esrb.jpg We here at GSW have ranted before about Matt Sakey's regular IGDA 'Culture Clash' column, oh yes, and this month's upsets another nest of bees, albeit in a well thought-out manner - in discussing changes to the ESRB game rating system.

Generally, the ESRB is under such attack at any given point from extremely unreasonable people that many people around the game industry feel bad about pointing out issues. Not so Sakey, who nonetheless overall notes: "I admire the ESRB. My only true complaint is that they're over-sensitive post-Hot Coffee and a little too quick to re-rate games. The fact that Kim Possible shows more skin than the unhacked version of Oblivion, and the effort involved with hacking it, should have had more bearing on their decision to re-rate that game."

He goes on to suggest, interestingly: "Game rating scales are based on the cinematic model established by the MPAA, which creates an immediate problem that lawmakers can take advantage of by twisting the intent of those ratings to suit their needs... It's wrong to see [game] ratings as delimiters of purchasability. They're just guidelines. To combat this, content descriptors should have greater prominence than the rating itself. If game content is concisely and honestly defined, the rating system is protected."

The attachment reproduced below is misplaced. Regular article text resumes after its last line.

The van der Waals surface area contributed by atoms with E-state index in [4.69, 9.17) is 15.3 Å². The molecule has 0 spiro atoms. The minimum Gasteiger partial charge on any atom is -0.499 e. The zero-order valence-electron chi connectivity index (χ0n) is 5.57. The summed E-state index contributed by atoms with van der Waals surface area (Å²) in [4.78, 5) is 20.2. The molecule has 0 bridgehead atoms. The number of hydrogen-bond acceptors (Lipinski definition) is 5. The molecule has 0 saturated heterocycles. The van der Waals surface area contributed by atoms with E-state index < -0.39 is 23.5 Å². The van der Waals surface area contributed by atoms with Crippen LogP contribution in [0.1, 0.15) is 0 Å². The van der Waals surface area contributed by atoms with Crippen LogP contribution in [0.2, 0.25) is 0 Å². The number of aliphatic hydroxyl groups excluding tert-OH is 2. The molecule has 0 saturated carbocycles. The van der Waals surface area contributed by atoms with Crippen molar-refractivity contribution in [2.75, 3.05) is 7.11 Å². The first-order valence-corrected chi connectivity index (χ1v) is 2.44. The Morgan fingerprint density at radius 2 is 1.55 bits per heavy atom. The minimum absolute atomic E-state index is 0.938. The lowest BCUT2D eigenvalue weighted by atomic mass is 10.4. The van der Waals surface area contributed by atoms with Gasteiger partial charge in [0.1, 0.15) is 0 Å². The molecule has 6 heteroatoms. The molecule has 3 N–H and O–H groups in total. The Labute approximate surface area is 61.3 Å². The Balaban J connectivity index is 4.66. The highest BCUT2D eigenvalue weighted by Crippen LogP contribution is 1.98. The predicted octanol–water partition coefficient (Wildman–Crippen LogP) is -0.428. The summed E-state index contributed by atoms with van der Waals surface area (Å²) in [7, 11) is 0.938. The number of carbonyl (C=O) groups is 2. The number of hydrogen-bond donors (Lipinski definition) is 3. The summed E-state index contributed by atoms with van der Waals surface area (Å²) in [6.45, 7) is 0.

Another comment is about sex and violence (snuggling up again!): "The ESRB is also wrong to separate sex and violence. In the U.S., R-rated films are open to kids under 17 if accompanied by parent or guardian. Many include some remarkably explicit sexual content, and there's no real limit to the gore and violence an R film can have. Films containing either or both carry the same rating... Sex and violence are both for grown ups. Implying that they should be delineated separately in games (I'm unaware of any released game receiving an AO rating for violence) plays right into the hands of those who want to label games as pornography, and therefore subject to government oversight." An interesting point of view, too, in a column which talks carefully about possible holes in a tricky grid of possibilities. What think you?